By creating round-up posts – think, “The Ultimate Guide to Ultimate Guides” – and regularly sharing them with your audience, you position yourself as a go-to source to cut through the clutter. This is especially true if your “Guide to Guides” offer insights, takeaways and critiques: all of which are the hallmarks of genuine curation.
It’s one thing to share an opinion. It’s another thing to back it up with facts. As the world moves towards deeper analytics and bigger big data, collecting and boiling down all that data becomes more valuable. Of course, collecting your own data – while incredibly valuable inside your business – is time consuming outside of it. Creating customer or marketing-facing “special reports” offers unique value to your audience, but many businesses don’t have the resources to do that.
That’s exactly why curation can be such a powerful approach when it comes to data. Mention did this masterfully in The 2016 Social Media Olympics where they curated other people’s data and presented it in infographic form:
In fact, GetResponse’s own most shared article of the past six months was itself a curated piece on data: Big Data’s Most Influential Rock Stars: 10 Must-Follow Leaders.
Last, but certainly not least, is the fun stuff. There’s no rule that social media content for brands has to be 100% on topic. The truth is your audience doesn’t want to be subjected to marketing messages day in and day out.
One clever way to get around this is to divert from “business as usual” and share entertaining content while still staying relevant to your key audience, like a car brand sharing road trip-worthy tunes via a series of threaded tweets or a hotel telling you what’s happening in its home city on any given night.
If you’ve ever seen WeRateDogs on Twitter, you’ll know just how fun they’ve managed to derive from curated content. They take photos of “puppers” and “doggos” sent in by their enthusiastic owners, add a quippy caption with a ridiculous rating, and share them with their 350,000 followers.
You might counter this example with the fact that this “isn’t a real brand,” but it is. While it started out as one guy’s fun project, it grew into a fledgling business now selling branded items through its online store.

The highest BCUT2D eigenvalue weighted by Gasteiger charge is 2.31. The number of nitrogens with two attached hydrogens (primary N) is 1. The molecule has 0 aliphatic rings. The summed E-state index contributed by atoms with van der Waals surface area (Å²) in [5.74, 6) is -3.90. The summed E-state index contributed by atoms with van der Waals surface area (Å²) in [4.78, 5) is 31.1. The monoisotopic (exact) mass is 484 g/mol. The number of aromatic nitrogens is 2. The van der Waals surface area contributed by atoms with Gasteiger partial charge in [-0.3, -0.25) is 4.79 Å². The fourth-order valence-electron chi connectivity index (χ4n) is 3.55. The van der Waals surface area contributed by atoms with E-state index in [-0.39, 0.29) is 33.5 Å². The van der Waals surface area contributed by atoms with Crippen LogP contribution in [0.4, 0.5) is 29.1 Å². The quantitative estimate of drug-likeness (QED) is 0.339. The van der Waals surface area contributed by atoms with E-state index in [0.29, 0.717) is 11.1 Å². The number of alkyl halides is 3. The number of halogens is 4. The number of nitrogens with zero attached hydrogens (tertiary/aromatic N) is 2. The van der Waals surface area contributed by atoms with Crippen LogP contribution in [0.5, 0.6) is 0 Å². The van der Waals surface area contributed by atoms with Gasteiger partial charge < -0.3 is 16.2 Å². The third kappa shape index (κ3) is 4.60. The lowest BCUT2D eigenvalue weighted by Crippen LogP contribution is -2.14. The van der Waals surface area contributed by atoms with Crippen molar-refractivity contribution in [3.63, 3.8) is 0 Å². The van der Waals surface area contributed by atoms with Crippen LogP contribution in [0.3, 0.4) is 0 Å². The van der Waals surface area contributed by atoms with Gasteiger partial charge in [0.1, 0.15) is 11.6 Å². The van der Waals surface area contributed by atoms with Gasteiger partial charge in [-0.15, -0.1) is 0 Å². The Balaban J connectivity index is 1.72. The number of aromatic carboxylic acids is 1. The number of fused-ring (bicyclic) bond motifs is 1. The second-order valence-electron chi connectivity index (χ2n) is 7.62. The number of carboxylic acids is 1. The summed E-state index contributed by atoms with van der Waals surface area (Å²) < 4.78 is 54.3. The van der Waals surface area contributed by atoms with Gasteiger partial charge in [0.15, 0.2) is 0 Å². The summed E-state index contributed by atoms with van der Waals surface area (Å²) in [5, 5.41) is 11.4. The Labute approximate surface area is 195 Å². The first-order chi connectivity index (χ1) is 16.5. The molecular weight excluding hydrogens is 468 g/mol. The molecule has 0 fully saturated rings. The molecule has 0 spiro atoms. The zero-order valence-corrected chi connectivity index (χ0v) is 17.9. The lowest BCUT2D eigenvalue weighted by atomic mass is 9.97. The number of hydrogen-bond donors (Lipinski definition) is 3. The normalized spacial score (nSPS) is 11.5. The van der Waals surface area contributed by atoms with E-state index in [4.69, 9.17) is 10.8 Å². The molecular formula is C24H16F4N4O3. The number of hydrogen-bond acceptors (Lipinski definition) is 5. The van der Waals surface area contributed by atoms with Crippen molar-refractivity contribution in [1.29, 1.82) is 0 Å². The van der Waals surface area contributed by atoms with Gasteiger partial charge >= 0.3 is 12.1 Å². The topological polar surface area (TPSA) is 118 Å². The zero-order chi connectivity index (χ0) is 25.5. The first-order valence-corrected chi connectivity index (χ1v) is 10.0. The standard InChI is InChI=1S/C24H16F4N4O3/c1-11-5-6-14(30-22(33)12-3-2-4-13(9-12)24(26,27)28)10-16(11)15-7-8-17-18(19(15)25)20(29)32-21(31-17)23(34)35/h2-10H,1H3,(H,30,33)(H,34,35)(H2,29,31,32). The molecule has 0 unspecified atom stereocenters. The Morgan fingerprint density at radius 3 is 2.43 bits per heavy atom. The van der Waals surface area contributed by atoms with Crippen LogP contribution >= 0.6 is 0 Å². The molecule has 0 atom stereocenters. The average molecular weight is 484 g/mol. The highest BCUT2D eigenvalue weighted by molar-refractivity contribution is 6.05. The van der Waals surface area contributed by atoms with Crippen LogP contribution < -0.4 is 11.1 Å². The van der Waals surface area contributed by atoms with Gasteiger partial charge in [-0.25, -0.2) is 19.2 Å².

Want another example? Check out a few of Birchboxes Pinterest boards. Instead of inundating their followers with product-related pins and tutorials, they have a handful of boards exclusively committed to fun: #BirchboxBride, Yum, and Tiny Tweaks Big Rewards:
And just in case you thought this article would end without highlighting the ruling curation champion, BuzzFeed’s entire business model is built around curation. Their second most popular post over the last year was curated content from top to bottom:
You can easily do the same thing with your own niche’s fun content. Julia Sweeten from Hooked on Houses did this with her collection of #fail worthy real-estate photos:
Social Curation… Did You Notice?
Now here’s the really great part. If you hadn’t realized, the post you just read is also curated content. While I added a structure and theme to the resources I mentioned (along with a few takeaways), the bulk of this very article is a collection of how other people are doing exactly what you should be doing.
Getting your audience to eat up your content on social doesn’t mean you have to create content. Instead, make curation a regular part of your social strategy:
So now it’s your turn. What yummy content can you compile in useful or interesting ways that your audience will appreciate… without having to make it all from scratch on your own?